This isn’t a horror from the deep, but a developing zebrafish. Its eyes glow red after a trick of genetic engineering. A revolutionary technique called CRISPR/Cas9 allows scientists to edit the fish’s genome – adding or removing genes – providing a useful testing ground for gene editing in other species, including human cells. Here CRISPR inserts an artificial red fluorescent gene that switches on with a natural gene in the lens of the fish’s eye. The new gene produces a red protein in the iris, and also in the fish’s sensory neuromasts – cells dotted around the developing ears that detect vibration in the water, useful when there are predators around. Combined here with a turquoise stain to highlight the developing nervous system, gene-edited zebrafish also have huge potential in exploring genetic disorders and diseases involving similar human genes.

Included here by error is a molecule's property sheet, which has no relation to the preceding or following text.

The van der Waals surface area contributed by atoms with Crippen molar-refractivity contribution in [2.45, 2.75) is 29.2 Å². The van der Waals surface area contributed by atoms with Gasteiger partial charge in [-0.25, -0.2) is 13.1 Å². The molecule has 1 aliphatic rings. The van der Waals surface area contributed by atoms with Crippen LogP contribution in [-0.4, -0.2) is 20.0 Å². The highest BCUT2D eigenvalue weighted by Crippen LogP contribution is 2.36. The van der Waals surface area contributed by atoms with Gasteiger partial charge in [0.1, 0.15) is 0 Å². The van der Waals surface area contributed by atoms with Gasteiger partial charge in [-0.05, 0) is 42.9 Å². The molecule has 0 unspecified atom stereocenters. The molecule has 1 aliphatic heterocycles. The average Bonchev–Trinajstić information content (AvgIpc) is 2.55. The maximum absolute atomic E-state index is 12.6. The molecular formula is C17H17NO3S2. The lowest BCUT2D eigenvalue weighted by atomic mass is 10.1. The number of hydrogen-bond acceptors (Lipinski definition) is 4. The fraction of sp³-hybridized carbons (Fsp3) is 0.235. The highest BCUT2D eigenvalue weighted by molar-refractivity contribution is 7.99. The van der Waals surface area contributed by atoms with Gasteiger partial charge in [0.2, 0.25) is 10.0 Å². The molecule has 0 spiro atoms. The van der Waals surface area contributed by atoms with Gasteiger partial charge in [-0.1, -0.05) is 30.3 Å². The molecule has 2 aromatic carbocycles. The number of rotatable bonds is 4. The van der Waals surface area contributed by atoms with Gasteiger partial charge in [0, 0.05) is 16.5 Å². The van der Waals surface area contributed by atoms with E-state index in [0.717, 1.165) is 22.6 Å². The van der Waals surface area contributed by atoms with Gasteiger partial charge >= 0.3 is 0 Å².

Written by John Ankers
BPoD stands for Biomedical Picture of the Day. Managed by the MRC London Institute of Medical Sciences (the new name for the MRC Clinical Sciences Centre) the website aims to engage everyone, young and old, in the wonders of biomedicine. Images are kindly provided for inclusion on this website through the generosity of scientists across the globe.